Physiotherapist Sammy Margo adds: ‘Early intervention is key: adding a supplement to your daily routine, alongside maintaining a well-balanced and varied diet, can offer additional support to achieving optimal joint health. The double anti-inflammatory effects of GOPO® Joint Health Plus Ginger combined provide targeted relief to safeguard your joints and maintain an active lifestyle.’
Are your joints ready? Here are Sammy’s top tips to get moving this summer
- stretch and strengthen: ‘Regular stretching helps to keep joints and tendons flexible. If muscles are tight, the range of motion can feel restricted which adds extra pressure to the joint tissues. Strong muscles and regular stretching ensure the joints are well supported.’
- add an anti-inflammatory supplement to your diet: ‘Arthritic conditions benefit from foods which reduce inflammation and boost your immune system. GOPO® Joint Health Plus Ginger contains specially cultivated rose-hip and ginger andprovides a safe alternative to non-steroidal anti-inflammatory drugs (NSAIDs) thanks to its double anti-inflammatory effect.’
- mix up your movements: ‘Adding variety to your workout routines can relieve pressure and reduce impact on lode-bearing joints. If you’re used to exercising multiple times a week, make sure you mix it up. Why not try cycling or focus on your flexibility with a Pilates session?’
- maintain a healthy weight: ‘Excess weight puts additional stress on joints which can accelerate the risk of osteoarthritis, especially in the knees. Studies have shown that every pound of weight lost in obese adults will result in a four-fold reduction on the load exerted on the knee(Messier et al. 2005). Losing a few pounds can go a long way to improving your overall health and wellbeing.’
- wear appropriate footwear: ‘If you exercise regularly it’s important to have shoes that offer enough cushioning and support to prevent trauma to the joints and bones. Invest in good quality footwear that fits well and are appropriate for the type of exercise you choose to do.’
GOPO® Joint Health Plus Ginger is specially formulated to aid muscle recovery, reduce morning joint stiffness and safeguard joints to help maintain an active lifestyle. This is due to the scientifically supported properties of both compounds – ginger has been shown to activate anti-inflammatory proteins to reduce morning joint stiffnessand muscle pain by 25 per cent (Black et al. 2010; Altman and Marcussen 2001).
In conjunction, GOPO® has been shown to protect and even restore cartilage (Schwager et al. 2008). Research into active, healthy adults also found that 12 weeks of GOPO® supplementation led to reductions in joint pain and improved mobility (Scaife 2013).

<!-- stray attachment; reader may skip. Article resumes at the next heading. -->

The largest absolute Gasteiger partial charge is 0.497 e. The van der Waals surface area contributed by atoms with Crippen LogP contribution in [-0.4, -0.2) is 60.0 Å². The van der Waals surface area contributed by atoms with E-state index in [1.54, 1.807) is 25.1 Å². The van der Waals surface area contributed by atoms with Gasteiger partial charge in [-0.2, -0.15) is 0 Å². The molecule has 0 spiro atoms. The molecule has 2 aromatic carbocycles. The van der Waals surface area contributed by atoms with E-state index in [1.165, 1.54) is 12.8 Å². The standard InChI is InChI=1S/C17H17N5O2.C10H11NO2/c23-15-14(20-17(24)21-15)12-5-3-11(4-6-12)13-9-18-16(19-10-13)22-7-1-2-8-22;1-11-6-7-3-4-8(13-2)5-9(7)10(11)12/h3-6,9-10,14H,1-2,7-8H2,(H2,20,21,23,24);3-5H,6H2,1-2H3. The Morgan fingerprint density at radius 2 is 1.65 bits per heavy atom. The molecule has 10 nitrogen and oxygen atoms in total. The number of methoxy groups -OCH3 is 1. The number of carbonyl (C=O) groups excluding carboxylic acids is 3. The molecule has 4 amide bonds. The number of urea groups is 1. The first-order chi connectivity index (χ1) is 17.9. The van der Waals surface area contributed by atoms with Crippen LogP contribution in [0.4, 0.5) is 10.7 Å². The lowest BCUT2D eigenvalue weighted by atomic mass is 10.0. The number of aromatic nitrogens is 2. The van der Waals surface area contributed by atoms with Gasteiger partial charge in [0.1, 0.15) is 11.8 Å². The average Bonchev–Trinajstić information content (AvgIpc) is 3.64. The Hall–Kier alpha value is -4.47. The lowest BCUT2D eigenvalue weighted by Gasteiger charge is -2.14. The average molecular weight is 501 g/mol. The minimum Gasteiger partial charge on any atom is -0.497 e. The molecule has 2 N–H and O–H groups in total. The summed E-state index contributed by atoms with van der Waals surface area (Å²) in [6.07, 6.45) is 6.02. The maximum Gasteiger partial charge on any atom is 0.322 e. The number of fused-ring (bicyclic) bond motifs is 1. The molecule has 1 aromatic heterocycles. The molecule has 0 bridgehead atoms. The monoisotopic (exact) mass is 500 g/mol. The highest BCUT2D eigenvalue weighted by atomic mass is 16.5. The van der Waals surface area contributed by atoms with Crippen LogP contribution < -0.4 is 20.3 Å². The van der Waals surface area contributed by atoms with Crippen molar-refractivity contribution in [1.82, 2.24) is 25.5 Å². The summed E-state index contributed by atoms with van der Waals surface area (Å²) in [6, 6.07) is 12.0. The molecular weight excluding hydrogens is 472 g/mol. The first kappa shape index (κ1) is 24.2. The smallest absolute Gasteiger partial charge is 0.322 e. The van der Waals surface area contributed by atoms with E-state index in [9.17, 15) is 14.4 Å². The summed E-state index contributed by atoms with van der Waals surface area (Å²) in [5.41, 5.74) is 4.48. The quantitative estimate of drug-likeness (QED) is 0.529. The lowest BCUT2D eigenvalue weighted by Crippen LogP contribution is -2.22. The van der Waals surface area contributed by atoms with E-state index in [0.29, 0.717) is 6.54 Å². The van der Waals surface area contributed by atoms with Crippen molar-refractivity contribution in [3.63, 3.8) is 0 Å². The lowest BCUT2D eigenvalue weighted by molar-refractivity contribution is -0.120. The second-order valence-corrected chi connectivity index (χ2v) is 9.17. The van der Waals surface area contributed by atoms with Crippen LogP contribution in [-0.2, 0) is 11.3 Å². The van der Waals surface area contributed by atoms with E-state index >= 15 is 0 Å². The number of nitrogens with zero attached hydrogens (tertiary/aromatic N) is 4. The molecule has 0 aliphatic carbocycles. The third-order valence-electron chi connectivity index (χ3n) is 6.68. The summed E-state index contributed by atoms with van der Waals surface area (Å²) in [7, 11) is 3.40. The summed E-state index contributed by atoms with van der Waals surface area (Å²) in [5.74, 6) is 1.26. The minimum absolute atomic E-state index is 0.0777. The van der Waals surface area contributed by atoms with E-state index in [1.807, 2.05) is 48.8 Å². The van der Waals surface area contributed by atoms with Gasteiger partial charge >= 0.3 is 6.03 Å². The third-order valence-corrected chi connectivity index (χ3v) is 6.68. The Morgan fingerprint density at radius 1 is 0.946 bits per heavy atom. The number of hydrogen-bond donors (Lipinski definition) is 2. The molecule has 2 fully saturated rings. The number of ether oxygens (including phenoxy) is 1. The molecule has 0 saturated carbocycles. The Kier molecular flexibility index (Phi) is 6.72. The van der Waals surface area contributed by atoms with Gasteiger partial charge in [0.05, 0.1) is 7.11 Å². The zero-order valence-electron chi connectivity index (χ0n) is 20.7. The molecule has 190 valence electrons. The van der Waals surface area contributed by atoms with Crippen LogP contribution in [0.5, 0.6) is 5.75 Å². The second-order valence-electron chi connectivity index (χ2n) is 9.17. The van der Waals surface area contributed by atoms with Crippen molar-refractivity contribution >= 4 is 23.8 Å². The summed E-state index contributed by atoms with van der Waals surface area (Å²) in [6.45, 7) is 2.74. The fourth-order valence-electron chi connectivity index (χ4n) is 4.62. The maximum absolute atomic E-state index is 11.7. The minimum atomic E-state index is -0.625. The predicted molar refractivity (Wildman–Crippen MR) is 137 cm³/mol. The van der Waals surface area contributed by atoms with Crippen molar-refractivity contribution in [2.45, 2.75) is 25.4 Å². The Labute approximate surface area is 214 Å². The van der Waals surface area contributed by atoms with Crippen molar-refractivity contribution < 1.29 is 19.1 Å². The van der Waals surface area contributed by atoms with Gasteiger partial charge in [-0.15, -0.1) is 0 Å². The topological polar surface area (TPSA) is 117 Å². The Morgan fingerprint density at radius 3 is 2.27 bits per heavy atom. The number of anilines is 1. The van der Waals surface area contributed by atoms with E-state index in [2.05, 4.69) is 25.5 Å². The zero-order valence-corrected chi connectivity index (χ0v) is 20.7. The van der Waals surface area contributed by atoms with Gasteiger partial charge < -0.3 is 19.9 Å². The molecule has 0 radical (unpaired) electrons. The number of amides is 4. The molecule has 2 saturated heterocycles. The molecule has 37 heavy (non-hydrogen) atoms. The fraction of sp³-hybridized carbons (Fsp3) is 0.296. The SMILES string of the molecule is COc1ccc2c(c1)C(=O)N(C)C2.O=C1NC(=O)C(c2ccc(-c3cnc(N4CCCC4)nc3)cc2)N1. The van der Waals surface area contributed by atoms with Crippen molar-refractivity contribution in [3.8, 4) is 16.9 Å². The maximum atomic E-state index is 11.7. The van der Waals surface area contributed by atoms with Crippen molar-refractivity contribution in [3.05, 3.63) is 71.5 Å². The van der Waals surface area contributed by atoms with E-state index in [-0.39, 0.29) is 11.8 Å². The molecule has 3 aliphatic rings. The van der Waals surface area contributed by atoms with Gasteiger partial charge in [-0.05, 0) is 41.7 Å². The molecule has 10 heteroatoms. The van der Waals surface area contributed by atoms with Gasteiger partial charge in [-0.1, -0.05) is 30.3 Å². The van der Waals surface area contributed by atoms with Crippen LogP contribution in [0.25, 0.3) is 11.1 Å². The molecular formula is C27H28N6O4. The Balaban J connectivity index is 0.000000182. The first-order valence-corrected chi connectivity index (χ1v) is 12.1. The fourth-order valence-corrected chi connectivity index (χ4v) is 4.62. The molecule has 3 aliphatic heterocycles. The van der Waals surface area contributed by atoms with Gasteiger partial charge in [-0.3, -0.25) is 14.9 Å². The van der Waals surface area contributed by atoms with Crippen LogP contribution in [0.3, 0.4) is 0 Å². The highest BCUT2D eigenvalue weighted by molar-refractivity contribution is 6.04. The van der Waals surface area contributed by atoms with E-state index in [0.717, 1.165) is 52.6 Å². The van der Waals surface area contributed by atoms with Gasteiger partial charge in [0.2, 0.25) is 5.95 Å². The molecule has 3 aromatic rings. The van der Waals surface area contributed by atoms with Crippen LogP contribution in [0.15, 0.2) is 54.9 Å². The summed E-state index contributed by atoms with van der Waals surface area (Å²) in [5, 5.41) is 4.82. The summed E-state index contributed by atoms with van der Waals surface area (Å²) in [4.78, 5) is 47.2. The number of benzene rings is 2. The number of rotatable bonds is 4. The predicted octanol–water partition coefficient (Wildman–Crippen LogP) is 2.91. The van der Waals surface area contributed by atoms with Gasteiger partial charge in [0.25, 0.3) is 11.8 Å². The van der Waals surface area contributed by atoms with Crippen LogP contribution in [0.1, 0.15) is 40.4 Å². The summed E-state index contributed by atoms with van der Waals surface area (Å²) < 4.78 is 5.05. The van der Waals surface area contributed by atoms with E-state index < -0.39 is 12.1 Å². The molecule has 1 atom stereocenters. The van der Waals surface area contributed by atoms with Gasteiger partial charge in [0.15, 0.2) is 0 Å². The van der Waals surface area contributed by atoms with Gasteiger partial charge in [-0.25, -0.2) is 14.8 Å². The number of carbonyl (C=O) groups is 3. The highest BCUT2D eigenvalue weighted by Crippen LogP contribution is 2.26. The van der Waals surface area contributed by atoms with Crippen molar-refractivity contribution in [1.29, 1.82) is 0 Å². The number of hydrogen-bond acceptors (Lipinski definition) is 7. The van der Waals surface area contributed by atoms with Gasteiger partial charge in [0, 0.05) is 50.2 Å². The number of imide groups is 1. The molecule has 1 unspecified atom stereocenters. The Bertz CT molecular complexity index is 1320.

To find out more about the GOPO® Joint Health range, visit: www.gopo.co.uk
Altman RD and Marcussen (2001) Effects of a ginger extract on knee pain in patients with osteoarthritis. Arthritis and Rheumatism. 44(11):2531-8. https://pubmed.ncbi.nlm.nih.gov/11710709/
Arthritis Research UK (2013) Osteoarthritis in General Practice. https://www.versusarthritis.org/media/2115/osteoarthritis-in-general-practice.pdf
Black CD et al. (2010) Ginger (Zingiber officinale) reduces muscle pain caused by eccentric exercise. The Journal of Pain. 11(9)894-903. https://pubmed.ncbi.nlm.nih.gov/20418184
Ekkekakis P et al. (2000). Walking in (affective) circles: Can short walks enhance affect? Journal of Behavioral Medicine. 23(3)245–275. https://link.springer.com/article/10.1023/A:1005558025163
Messier SP et al. (2005) Weight loss reduces knee-joint loads in overweight and obese older adults with knee osteoarthritis. Arthritis and Rheumatism. 52(7)2026-32. https://onlinelibrary.wiley.com/doi/epdf/10.1002/art.21139
Salmon P (2001) Effects of Physical Activity on Anxiety, Depression, and Sensitivity to Stress: A Unifying Theory. Clinical Psychology Review. 21(1)33–61. https://pubmed.ncbi.nlm.nih.gov/11148895/
Scaife R (2013) The effect of GOPO® on passive joint forces and subjective assessment of pain in a non arthritic population. ISSSMC 2013 Conference Abstracts. https://bjsm.bmj.com/content/47/17/e4.36
Schwager J et al. (2008) Anti-inflammatory and chondro-protective effects of rose hip powder and its constituent galactolipids GOPO. Poster presentation at the World Congress of Osteoarthritis (OARSI), Rome, 8-21 September 2008.
Zakeri Z et al. (2011) Evaluating the effects of ginger extract on knee pain, stiffness and difficulty in patients with knee osteoarthritis. Journal of Medicinal Plants Research. 5(15) 3375-3379. https://academicjournals.org/article/article1380629850_Zakeri%20et%20al.pdf